Elders and Self-Control

A qualification of elders is that they are to practice self-control.  What does this mean?  This qualification is also used of women (1 Timothy 3:11) and older men (Titus 2:2). Temperate and sober are the usual translations for the adjective nephalios. The verb means to be sober, well balanced and self-controlled. For example, Paul warned Timothy about a time when people would not put up with sound doctrine and gather for themselves false teachers. In view of this, Timothy must have the clarity of mind to “keep your head” (NIV) and “always be sober” (NRSV, 2 Timothy 4:5). In classical Greek, the word meant sobriety as opposed to intoxication. It is probably used figuratively by Paul to indicate the clarity of mind and good judgment necessary to refute the false teachers. “The main point in these contexts is the selfcontrol necessary for effective ministry.”

Now let us apply this word in a practical way to the work of elders. One of the great challenges facing the church in Ephesus, which was the destination of the letter of 1 Timothy (1:3), was the danger of false teachers. The elders, as leaders of the church, were in a unique position to guard against the destructive effects of false doctrine. In the chapter following the list of leadership qualifications (4:14) and in Acts (20:1722), Paul warned of the threat of false teaching at Ephesus. These elders must have the discipline and soberness of mind to oppose these teachers. Later, Paul wrote to Timothy, “and the things you have heard me say in the presence of many witnesses entrust to reliable men who will also be qualified to teach others” (2 Timothy 2:2). To Titus, Paul said, “you must teach what is in accord with sound doctrine” (Titus 2:1). The sober (nephalios) mind is one that will not falter or panic in the face of opposition.

Ask yourself this question about a potential elder candidate: Does he use good judgment and clear thinking when discussing the Bible with others? A sober mind requires one to be open-minded. We cannot expect others to hear our arguments if we ourselves are not open to the truth. Also, a temperate and sober mind will not be inflamed with prejudice. Neither will the sober-minded man be overcome with pride to the extent that he cannot learn the truth. Paul said, “examine yourselves to see whether you are in the faith” (2 Corinthians 13:5) and “test everything” (1 Thessalonians 5:21). Likewise, an elder must be able to discern the truth relative to conflicts among Christians within the congregation. Although these disputes may not involve the interpretation of Scripture, the same objectivity and open mindedness is required. Elders are expected to be impartial and righteous judges of such matters.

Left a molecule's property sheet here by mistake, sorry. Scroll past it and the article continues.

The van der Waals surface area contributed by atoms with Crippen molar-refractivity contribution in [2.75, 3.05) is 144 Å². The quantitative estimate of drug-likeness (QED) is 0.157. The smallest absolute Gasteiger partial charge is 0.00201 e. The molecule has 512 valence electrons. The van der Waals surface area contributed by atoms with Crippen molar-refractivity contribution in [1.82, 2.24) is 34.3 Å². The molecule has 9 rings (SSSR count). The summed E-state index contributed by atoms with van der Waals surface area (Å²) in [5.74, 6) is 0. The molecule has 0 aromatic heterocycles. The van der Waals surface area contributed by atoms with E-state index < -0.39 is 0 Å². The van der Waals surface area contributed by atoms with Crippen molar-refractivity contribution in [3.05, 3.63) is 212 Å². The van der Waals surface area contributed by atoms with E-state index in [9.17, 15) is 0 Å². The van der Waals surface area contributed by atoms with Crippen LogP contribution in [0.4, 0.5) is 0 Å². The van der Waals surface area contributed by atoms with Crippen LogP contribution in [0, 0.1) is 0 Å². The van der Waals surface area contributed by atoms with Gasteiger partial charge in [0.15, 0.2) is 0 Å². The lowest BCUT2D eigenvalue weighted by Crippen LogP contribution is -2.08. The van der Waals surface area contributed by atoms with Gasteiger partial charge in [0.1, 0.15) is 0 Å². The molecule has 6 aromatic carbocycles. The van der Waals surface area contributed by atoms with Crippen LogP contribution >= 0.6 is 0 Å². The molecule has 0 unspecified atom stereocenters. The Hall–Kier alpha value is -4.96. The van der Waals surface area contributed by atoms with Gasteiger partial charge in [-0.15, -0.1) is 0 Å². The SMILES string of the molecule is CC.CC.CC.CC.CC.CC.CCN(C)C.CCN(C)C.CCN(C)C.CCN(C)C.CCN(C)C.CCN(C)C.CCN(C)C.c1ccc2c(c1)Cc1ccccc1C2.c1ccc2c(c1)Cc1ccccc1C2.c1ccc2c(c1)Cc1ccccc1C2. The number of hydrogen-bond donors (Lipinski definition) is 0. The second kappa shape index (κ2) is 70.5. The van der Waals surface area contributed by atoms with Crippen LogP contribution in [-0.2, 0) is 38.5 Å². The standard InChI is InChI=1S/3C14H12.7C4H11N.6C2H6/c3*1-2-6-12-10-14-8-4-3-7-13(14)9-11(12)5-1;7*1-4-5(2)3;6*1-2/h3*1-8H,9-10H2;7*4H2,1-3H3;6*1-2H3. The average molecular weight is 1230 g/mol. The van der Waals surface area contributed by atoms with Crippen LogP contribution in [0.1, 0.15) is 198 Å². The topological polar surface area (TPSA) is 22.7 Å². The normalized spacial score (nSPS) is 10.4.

Over the years, I have witnessed two extremes among elders that do not exemplify a sober mind. First, when problems arise, some elders refuse to investigate the facts in an attempt to minimize the danger. For example, information may come to the attention of the elders that one of the Bible teachers is teaching false doctrine. Instead of investigating for themselves, the elders dismiss the concerns by refusing to make an inquiry about what is being taught. Or, if they make an inquiry, it is only superficial and does not address the concerns being raised. Why would they not take effective action? Perhaps they do not want to offend any of the parties involved by investigating the charges, or they do not want to become involved in controversy. In taking this course of action, the elders do a disservice to the one whose teaching is questioned as well as to those who are concerned about what is taught. A sober mind will investigate the facts and recognize whether the problem is serious or not.

Second, a sober mind will not exaggerate a problem. If the elders hear a few complaints about the preacher, youth minister, song leader, or some other worker in the church, they should not exaggerate the significance of the criticism. Upon a sober investigation, the elders may learn the complaints are baseless and represent only a few individuals. A sober-minded elder will not panic at the first negative comment he hears and imagine a problem that does not exist. This reminds me of my childhood growing up in the hills of Arkansas. At night, during certain times of the summer, the sound of tree frogs would lead one to believe the trees were full of such animals. Actually, these little noisemakers were far fewer than their noise would suggest. It also reminds me of a class I taught once where there were two individuals who objected to the views I held. This made me very uncomfortable and I wrongly concluded that most of the class felt this way; however, once I began to hear from others I began to realize that the rest of the class felt as I did. Sober-minded elders and preachers will reserve judgment until they find out all of the facts.

J B Myers

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